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Cohesion: A Discourse Perspective

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Thomas Christiansen

This book represents a fresh look at cohesion, the point of departure being Halliday and Hasan’s seminal Cohesion in English, which is examined in depth as are other notable approaches to cohesion such as Hoey’s Patterns of Lexis in Text. It also compares different studies of relevance to cohesion from other areas of linguistics, such as: generative grammar, Functional Sentence Perspective (FSP), and corpus linguistics. In this way, this work extends discussion of cohesion beyond the realms of systemic linguistics to include a broader spectrum of approaches including research into languages other than English. The main focus, however, is on varieties of English and on general and specialised discourse types.
Rather than limiting itself to the text as product, the manifestation of a discourse, this book looks at cohesion from the wider perspective of discourse, seen as an interactive process. Consequently, different sociolinguistic and cultural factors are also taken into consideration: How far is cohesion a constitutive feature of text? What is the precise link between cohesion and coherence? What specific role does discourse have in phenomena such as anaphora? Do such things as cohesive universals exist across languages? How far do socio-cultural, or discourse-specific, conventions contribute to the type and degree of cohesion present in a text?

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Chapter 1. The Concept of Cohesion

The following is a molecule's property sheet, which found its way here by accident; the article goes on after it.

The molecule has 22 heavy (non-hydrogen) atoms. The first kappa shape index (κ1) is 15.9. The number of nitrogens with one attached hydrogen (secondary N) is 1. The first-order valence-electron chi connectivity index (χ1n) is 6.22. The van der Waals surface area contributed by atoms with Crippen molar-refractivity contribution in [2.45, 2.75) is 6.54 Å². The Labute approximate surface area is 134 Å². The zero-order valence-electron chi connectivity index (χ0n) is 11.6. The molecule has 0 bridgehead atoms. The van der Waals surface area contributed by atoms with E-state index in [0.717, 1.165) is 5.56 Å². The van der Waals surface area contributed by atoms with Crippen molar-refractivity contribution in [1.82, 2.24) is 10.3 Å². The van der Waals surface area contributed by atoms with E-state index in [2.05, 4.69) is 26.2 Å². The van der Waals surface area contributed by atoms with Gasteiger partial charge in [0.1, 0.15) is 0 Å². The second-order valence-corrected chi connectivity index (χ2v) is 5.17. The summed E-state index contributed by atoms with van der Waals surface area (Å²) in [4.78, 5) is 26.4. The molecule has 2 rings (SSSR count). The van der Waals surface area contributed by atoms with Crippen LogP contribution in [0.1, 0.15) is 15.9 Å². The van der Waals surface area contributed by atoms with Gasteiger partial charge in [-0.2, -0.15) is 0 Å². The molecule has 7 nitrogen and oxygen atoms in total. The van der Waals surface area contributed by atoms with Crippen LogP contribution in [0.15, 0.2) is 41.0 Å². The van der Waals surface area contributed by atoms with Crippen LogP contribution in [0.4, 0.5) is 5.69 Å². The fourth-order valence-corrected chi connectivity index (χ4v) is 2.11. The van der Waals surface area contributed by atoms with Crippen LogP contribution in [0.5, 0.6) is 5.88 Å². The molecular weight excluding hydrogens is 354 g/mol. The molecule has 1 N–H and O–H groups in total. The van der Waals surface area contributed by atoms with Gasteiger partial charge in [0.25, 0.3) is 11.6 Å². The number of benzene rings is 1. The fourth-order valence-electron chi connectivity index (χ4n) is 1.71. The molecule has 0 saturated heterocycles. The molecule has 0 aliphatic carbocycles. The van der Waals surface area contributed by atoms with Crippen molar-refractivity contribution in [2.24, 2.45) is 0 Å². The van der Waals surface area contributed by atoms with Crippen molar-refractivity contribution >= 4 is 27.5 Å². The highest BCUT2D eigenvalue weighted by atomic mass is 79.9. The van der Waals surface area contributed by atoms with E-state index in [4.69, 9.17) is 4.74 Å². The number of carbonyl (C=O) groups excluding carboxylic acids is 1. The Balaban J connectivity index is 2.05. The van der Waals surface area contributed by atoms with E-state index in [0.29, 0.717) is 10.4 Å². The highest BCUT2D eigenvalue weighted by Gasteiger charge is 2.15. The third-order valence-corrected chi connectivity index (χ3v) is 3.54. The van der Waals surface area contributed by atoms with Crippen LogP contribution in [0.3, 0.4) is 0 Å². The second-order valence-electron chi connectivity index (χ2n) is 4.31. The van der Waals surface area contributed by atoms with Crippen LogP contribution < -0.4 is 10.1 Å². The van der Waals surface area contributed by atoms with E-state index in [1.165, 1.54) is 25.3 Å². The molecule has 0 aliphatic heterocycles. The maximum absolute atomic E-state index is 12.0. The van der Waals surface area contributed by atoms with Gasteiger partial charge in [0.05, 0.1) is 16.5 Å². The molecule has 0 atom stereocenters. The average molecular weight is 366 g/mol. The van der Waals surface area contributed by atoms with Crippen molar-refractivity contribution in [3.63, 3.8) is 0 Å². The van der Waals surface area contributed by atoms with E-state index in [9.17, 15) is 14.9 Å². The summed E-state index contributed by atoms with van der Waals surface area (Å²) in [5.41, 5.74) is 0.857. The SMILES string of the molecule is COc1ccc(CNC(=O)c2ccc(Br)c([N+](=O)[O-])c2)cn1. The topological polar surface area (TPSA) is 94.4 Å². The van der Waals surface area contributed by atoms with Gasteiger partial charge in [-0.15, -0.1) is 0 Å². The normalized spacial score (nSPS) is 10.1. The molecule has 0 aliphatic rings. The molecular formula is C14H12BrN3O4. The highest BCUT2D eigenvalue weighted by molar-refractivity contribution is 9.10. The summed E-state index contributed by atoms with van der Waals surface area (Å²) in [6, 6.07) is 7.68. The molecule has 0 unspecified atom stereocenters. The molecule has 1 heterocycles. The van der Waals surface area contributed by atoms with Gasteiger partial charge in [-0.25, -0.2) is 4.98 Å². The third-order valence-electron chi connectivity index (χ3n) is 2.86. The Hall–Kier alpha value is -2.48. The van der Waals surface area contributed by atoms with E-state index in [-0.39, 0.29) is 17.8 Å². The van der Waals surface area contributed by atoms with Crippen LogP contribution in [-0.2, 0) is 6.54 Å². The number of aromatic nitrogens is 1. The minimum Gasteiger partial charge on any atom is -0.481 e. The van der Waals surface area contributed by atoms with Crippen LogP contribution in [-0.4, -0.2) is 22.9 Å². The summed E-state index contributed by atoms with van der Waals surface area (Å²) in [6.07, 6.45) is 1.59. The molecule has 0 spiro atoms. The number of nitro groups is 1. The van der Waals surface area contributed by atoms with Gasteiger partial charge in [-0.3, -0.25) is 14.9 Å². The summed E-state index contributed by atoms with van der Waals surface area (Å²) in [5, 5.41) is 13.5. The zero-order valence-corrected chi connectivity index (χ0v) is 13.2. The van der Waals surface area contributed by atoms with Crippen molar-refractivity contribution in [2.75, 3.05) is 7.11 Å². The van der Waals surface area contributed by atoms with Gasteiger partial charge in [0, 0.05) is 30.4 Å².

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1. The Concept of Cohesion 1.1.Introduction: a new approach to cohesion In this chapter we will examine the concept itself of cohesion, outlin- ing the different ways that certain features of texts can be considered ‘cohesive’ and the different general categories of cohesive features that are found in texts. In this discussion, we will lay the basis for the new approach that we propose, focusing on discourse rather than on text, as studies have hitherto done. Such a perspective entails a re- evaluation also of the term coherence, which has been widely recog- nised by scholars as inherent to cohesion, but which has not in itself been examined in depth from the perspective of cohesion. Section 1.2. discusses the different definitions that exist for the terms cohesion and cohesive tie. In Section 1.3, we look at how cohe- sion is not just a relationship found between items in different sen- tences but can be identified in relations between items even within the same word phrase or clause. In Section 1.4, we examine how the con- cept of cohesion relates to the dual concepts of text and discourse: a complex area that involves consideration of how far one can view co- hesion as a constituent feature of text necessary for its manifestation and for its coherence, or as a by-product, more or less inevitable, of the fact that texts are communicative acts that convey a coherent mes- sage. Finally, Section 1.5. will provide a brief overview of Halliday and Hasan’s classification...

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